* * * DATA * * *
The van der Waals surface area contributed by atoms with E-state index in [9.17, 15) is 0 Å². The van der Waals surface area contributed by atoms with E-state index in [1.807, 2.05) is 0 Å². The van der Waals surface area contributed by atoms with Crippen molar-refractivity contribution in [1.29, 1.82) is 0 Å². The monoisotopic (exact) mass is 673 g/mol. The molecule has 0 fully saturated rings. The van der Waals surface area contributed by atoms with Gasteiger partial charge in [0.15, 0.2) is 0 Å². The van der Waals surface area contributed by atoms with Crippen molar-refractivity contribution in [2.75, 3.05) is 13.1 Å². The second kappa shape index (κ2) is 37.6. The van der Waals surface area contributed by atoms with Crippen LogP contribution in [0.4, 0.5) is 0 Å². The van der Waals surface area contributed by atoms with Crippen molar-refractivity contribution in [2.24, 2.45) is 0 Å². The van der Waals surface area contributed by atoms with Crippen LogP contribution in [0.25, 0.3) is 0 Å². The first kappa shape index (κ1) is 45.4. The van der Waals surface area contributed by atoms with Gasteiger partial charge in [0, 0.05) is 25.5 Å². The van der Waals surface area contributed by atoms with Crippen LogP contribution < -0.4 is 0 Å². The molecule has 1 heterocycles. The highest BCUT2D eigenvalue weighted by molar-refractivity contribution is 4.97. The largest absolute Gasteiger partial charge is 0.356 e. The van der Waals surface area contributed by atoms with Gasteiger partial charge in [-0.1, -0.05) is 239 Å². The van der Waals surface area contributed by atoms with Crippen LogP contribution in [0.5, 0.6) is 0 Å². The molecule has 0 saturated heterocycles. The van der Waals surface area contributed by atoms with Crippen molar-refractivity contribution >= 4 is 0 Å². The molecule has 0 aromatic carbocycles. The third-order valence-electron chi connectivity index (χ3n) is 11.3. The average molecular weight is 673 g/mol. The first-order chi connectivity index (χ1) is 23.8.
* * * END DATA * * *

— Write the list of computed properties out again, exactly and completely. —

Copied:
The van der Waals surface area contributed by atoms with E-state index in [9.17, 15) is 0 Å². The van der Waals surface area contributed by atoms with E-state index in [1.807, 2.05) is 0 Å². The van der Waals surface area contributed by atoms with Crippen molar-refractivity contribution in [1.29, 1.82) is 0 Å². The monoisotopic (exact) mass is 673 g/mol. The molecule has 0 fully saturated rings. The van der Waals surface area contributed by atoms with Gasteiger partial charge in [0.15, 0.2) is 0 Å². The van der Waals surface area contributed by atoms with Crippen molar-refractivity contribution in [2.75, 3.05) is 13.1 Å². The second kappa shape index (κ2) is 37.6. The van der Waals surface area contributed by atoms with Crippen LogP contribution in [0.4, 0.5) is 0 Å². The van der Waals surface area contributed by atoms with Crippen molar-refractivity contribution in [2.24, 2.45) is 0 Å². The van der Waals surface area contributed by atoms with Crippen LogP contribution in [0.25, 0.3) is 0 Å². The first kappa shape index (κ1) is 45.4. The van der Waals surface area contributed by atoms with Gasteiger partial charge in [0, 0.05) is 25.5 Å². The van der Waals surface area contributed by atoms with Crippen LogP contribution < -0.4 is 0 Å². The molecule has 1 heterocycles. The highest BCUT2D eigenvalue weighted by molar-refractivity contribution is 4.97. The largest absolute Gasteiger partial charge is 0.356 e. The van der Waals surface area contributed by atoms with Gasteiger partial charge in [-0.1, -0.05) is 239 Å². The van der Waals surface area contributed by atoms with Crippen LogP contribution in [0.5, 0.6) is 0 Å². The molecule has 0 saturated heterocycles. The van der Waals surface area contributed by atoms with Crippen molar-refractivity contribution >= 4 is 0 Å². The molecule has 0 aromatic carbocycles. The third-order valence-electron chi connectivity index (χ3n) is 11.3. The average molecular weight is 673 g/mol. The first-order chi connectivity index (χ1) is 23.8.